In some cases, saving to a taxable portfolio can provide a flexible option. If you have multiple competing goals and are unsure of your exact need for college costs (due to the potential of scholarships or a child not attending college), you can save to a taxable investment portfolio with an eye towards education or retirement, for example. Plus, there may be income tax planning opportunities with the taxable portfolio as your child enters college, but you need to be aware of the kiddie tax rules at the time.
Finally, tapping into retirement plans could be an option in some circumstances. In general, we favor saving towards 529 Plans in light of the tax-free nature of the growth and the shorter time horizon when compared to tapping into traditional IRAs. However, pulling from Roth IRAs could be an option if you find yourself being well on track for retirement when your kids' college rolls around. In general, you can withdraw the contributions from a Roth to help pay for college -- there is no penalty if the withdrawn amount is used for qualified education. Withdrawals from Roth IRAs are generally treated as first having come from contributions. The earnings can be withdrawn tax-free if you are over age 59 1/2 and if the Roth IRA has been in existence for 5 years. If you pull some of the deemed contributions for college expense, then the balance of the Roth IRA can continue to grow -- tax-free -- for your retirement needs.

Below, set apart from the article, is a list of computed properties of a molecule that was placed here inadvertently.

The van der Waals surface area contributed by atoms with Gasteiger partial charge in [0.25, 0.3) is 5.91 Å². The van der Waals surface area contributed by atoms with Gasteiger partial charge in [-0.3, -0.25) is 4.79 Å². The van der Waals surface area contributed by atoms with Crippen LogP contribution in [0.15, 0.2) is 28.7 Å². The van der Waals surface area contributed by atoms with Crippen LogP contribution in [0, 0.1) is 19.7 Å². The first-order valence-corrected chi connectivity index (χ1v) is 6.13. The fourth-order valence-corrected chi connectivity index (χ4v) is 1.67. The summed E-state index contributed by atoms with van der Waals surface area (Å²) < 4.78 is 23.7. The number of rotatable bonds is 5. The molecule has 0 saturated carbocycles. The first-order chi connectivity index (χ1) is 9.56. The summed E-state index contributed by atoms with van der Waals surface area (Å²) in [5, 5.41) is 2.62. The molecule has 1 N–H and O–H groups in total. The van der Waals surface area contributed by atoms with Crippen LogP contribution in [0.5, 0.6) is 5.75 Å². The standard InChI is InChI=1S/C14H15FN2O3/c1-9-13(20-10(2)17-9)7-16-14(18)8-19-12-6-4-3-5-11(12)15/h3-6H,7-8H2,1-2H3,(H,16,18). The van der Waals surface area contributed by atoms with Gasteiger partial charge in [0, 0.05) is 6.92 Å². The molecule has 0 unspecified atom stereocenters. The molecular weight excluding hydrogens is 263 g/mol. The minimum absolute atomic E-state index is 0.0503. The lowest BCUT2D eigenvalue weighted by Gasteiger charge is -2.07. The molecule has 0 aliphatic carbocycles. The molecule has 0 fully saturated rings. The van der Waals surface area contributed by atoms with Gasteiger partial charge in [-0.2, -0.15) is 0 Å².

You will also want to address important factors such as what 529 Plan to choose (if any) and the proper asset allocation. There are a variety of 529 Plans available, and you do not have to pick the state's plan in which you live. While you will want to ensure you understand your state's tax rules before making an investment, we generally like Tennessee's 529 Plan and Utah's 529 Plan for education funding. The asset allocation should take into account your time horizon, among other factors. Your risk capacity should be taken into account, but we feel proper education on the risk-reward relationship over different time periods is better than many of the canned risk tolerance questionnaires that many use. We will discuss more of these factors in subsequent blogs.
How Should Your Children Contribute?
Parents always want the best for their children, and our modern society even shames parents that are not able to put their kids through school, or willing to sacrifice their own retirement. As the cost of college continues to rise, your kids should take a vested interest in their education and be willing to contribute. Think about this – what if you paid for a very expensive college and your child decided that’s not what they wanted to do anymore? By having some skin in the game, your children will arguably make a more rationale decision.
Whether it is working during the school year, during the summer months or other breaks, or obtaining student loans, your child can help you minimize the costs and continue to grow in responsibility.
Regardless of the direction that you go, the first step is to understand your overall financial picture and how retirement planning and education planning fit in the overall plan. If you are looking for a team Certified Financial Planner® and Chartered Financial Analyst in Middle Tennessee, Florida, or by virtual nationwide where licensed, Oasis Wealth Planning Advisors can work with you.